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More than 100 diners craving in-flight meals after months of travel restrictions flocked to Thai Airways International Pcl’s offices on Thursday to try a new pop-up restaurant and get a reminder of the forgotten flavours of on-board dining.

The national carrier, which has for months grounded most of its planes, has transformed the cafeteria of its Bangkok headquarters into an airline-themed restaurant and opened it to the public.

“I ate a lot,” said Pirachat Pengthongworrapetch, 36, who heard about the restaurant online. “It’s better here than in the air because it’s cooked to order.”

Usual onboard meals are pictured at a Thai Airways pop-up airplane-themed restaurant at the airlines headquarters while their fleet is still grounded at the airport and the company awaits a bankruptcy court decision, in Bangkok, Thailand September 3, 2020.
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REUTERS
)

Thailand has halted commercial flights to try to prevent coronavirus infections.

But diners can still get to meet cabin crew, who greet them in full uniform as they enter the restaurant. It is decorated with airplane parts and seats to lend it an authentic aircraft feel.

“Spare parts from engines, windows and fan blades were used as furniture,” Thai Airways Catering Managing Director Varangkana Luerojvong told Reuters.

A customer shows a "special boarding pass" needed to enter the Thai Airways pop-up airplane-themed restaurant at the airlines headquarters with onboard meals prepared by their chefs, while their fleet is still grounded at the airport and the company awaits a bankruptcy court decision, in Bangkok, Thailand September 3, 2020.

A customer shows a “special boarding pass” needed to enter the Thai Airways pop-up airplane-themed restaurant at the airlines headquarters with onboard meals prepared by their chefs, while their fleet is still grounded at the airport and the company awaits a bankruptcy court decision, in Bangkok, Thailand September 3, 2020.
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REUTERS
)

Each decoration has a QR code attached so visitors can look up information about the parts.

Diner Kanta Akanitprachai, 50, liked the idea of a plane meal without having to buy a flight ticket.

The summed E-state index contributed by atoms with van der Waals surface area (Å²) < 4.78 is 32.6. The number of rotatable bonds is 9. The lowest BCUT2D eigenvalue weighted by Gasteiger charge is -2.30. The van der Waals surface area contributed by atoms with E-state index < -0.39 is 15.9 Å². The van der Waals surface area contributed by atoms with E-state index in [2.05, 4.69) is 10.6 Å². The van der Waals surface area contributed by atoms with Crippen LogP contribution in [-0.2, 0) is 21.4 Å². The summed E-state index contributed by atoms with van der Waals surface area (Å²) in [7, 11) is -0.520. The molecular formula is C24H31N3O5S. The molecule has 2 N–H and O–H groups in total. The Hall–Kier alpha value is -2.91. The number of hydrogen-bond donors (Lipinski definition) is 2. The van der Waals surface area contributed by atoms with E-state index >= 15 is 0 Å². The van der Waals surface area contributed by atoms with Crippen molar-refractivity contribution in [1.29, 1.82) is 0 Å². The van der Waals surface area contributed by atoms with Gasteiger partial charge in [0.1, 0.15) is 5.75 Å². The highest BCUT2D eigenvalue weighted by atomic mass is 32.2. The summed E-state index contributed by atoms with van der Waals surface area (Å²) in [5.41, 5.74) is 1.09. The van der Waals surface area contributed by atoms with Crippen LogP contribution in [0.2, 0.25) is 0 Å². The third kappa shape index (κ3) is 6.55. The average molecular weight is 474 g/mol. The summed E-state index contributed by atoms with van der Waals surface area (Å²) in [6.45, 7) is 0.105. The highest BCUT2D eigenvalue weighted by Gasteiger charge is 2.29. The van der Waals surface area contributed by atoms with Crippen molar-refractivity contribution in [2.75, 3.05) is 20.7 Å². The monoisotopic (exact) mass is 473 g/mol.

“I like the in-flight meals on Thai Airways, but we only get to have it when we fly,” said Kanta. “Today we get to have it here, that’s good because we want to eat.”

Customers sit in a first class raw set for taking pictures only inside a Thai Airways pop-up airplane-themed restaurant at the airlines headquarters with onboard meals prepared by their chefs, while their fleet is still grounded at the airport and the company awaits a bankruptcy court decision, in Bangkok, Thailand September 3, 2020.

Customers sit in a first class raw set for taking pictures only inside a Thai Airways pop-up airplane-themed restaurant at the airlines headquarters with onboard meals prepared by their chefs, while their fleet is still grounded at the airport and the company awaits a bankruptcy court decision, in Bangkok, Thailand September 3, 2020.
(
REUTERS
)

Varangkana said the restaurant, which serves about 2,000 meals per day, was a way to recoup some lost revenue during the coronavirus pandemic, and there are plans to turn other Thai Airways offices into similar dining experiences.

Chefs and cabin crew from the airline, which filed for bankruptcy protection in May, appeared in good spirits.

Japanese chef Jun Uenishi said the experience was different because it was his first time interacting with customers.

Japanese chef Jun Uenishi cooks at a pop-up airplane-themed restaurant at the Thai Airways headquarters with onboard meals prepared by their chefs, while their fleet is still grounded at the airport and the company awaits a bankruptcy court decision, in Bangkok, Thailand September 3, 2020.

Japanese chef Jun Uenishi cooks at a pop-up airplane-themed restaurant at the Thai Airways headquarters with onboard meals prepared by their chefs, while their fleet is still grounded at the airport and the company awaits a bankruptcy court decision, in Bangkok, Thailand September 3, 2020.
(
REUTERS
)

The Thai bankruptcy court will decide on Sept. 14 if the airline can go ahead with its restructuring proposals.

(This story has been published from a wire agency feed without modifications to the text. Only the headline has been changed.)

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